Style has often overwhelmed substance in the regime of Ronald Reagan, and never more than in his first official appearance 10 days after cancer surgery.
As usual, Lady Luck was in attendance. After a siege of stifling mugginess, she gave him a superlative summer day Tuesday.
And then, to avoid any odious comparisons with his pre-operation self, she gave him as a guest a man, Li Xiannian, only two years older but almost doddering. Only Reagan, who didn't look so marvelous, would, at such a delicate moment, draw a visitor whom he could decently help down the steps of a reviewing stand.
Reagan, as a matter of fact, looked and moved like someone who had recently had a major operation. His jaw line appeared mottled and lumpy, and his usually rosy complexion had a hospital pallor.
But there he was, cheerfully going about his chores, stirring sympathy and admiration. Who on the right wing is going to complain that the president has gotten out of bed to greet a communist, the leader of a nation that he has spent much of his adult life denouncing? No, criticism dies in the face of Reagan's gallant resumption of the daily grind. Who but the Gipper could encounter the killer disease and come away smiling?
The left was not happy that, later in the day, a pact for Chinese purchase of nuclear reactors and nuclear technology was signed without the usual written guarantees that the buyer would not use the technology to make weapons or share it with a third party.
An "oral agreement" with the Chinese has been reached. It seems at best slovenly, at worst a threat to the Nuclear Nonproliferation Act of 1978, which Reagan must enforce, although as a presidential candidate he said that proliferation was none of our business.
But a handshake deal with a communist? What must Mikhail Gorbachev think? He certainly doesn't expect any winks from Reagan on an arms control agreement.
Sen. John Glenn (D-Ohio) was the only one who raised questions, pointing out that ambiguities and gaps in a nuclear agreement with India led to its explosion of a nuclear bomb. "I agree that selling the technology to China improves our relations with them," Glenn said, "but if everything isn't absolutely clear, it could poison that relationship. I want to study the fine print."
But in the drama of the fabulous recovery, the startling "gentlemen's agreement" with a communist receded.
Reagan was always more concerned about the United States as a "reliable supplier" of nuclear technology than the specter of nuclear materials' falling into the wrong hands. He can say it is a matter of business and make the arguments that often accompany huge weapons sales: if we don't sell them, someone else, by whom we generally mean the French, will. Three billion dollars is involved.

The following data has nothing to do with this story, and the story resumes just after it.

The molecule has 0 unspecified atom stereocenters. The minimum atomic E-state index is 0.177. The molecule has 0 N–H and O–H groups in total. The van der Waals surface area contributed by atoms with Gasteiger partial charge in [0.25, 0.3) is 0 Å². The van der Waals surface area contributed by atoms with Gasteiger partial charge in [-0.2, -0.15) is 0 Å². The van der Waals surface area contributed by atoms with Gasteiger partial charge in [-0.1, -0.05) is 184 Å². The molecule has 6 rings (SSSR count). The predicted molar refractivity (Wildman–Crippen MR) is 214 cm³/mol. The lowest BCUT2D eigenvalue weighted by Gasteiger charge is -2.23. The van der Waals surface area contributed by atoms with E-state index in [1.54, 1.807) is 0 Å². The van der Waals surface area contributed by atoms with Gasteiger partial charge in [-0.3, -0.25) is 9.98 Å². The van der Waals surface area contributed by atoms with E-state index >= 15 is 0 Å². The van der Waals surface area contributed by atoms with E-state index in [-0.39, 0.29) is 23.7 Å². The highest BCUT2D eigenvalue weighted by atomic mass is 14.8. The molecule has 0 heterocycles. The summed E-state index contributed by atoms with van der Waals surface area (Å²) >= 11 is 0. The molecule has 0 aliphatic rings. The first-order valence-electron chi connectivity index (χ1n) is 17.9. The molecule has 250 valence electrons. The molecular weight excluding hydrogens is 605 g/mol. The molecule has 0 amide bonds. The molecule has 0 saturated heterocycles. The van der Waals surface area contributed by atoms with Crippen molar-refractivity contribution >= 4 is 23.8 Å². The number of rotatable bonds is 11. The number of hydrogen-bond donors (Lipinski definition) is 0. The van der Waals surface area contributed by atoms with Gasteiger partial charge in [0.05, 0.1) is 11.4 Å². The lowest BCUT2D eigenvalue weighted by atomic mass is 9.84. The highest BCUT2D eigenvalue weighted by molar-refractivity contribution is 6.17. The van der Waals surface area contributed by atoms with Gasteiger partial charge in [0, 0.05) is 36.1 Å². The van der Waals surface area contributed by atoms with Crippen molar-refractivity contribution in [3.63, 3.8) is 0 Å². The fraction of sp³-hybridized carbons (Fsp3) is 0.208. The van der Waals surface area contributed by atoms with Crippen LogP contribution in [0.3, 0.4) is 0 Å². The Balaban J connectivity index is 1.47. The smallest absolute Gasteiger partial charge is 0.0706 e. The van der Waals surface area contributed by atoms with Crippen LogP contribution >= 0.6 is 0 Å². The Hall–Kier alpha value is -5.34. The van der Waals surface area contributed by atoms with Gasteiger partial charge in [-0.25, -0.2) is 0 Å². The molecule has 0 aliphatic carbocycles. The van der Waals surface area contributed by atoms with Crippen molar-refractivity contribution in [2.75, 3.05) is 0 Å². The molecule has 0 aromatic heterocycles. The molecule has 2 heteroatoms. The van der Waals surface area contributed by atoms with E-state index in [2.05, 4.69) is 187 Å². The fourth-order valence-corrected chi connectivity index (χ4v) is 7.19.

In the afternoon, the president received a small setback, unexpected in view of the proliferating deference. He has long craved a line-item budget veto, which would allow him to blue-pencil uncongenial allocations by Congress. But he lost a vote to end a filibuster by those unwilling to cede to him, in writing, their last shred of power even when he is sick.
Naturally, no one spoke of his proclivity to delete school milk money in favor of missiles, or his preference for military installations over shelters for the homeless. No one wishes to speak ill of him when he is soldiering on, giving hope and encouragement to those who turn their faces to the wall when told they have cancer.
But the Senate, which is usually his footstool, managed to remember that he is, after all, mortal, and that if he might be trusted with the new weapon, others might not be worthy of such faith. A reference by Democratic Leader Robert C. Byrd (W.Va.), one of the filibusterers, helped concentrate members' minds.
How, Byrd asked, would the Republicans feel about having a Lyndon Johnson at large with a blue pencil in his holster? And would Democrats sleep soundly if a Richard Nixon were so armed? Senators shuddered, risked being thought callous toward the convalescent, and voted no.
But the defeat was heavily cushioned. Instead of talking about Reagan's setback, people babbled in bafflement about Teddy Kennedy's turnabout. The Senate's foremost liberal came around to Reagan's view. Was it because he wished his brother John had had the power as president? Or because he is headed for the Oval Office himself and wants what he called a "tool to eliminate military waste"?
Or was it a sympathy vote? That's the new Washington calculation.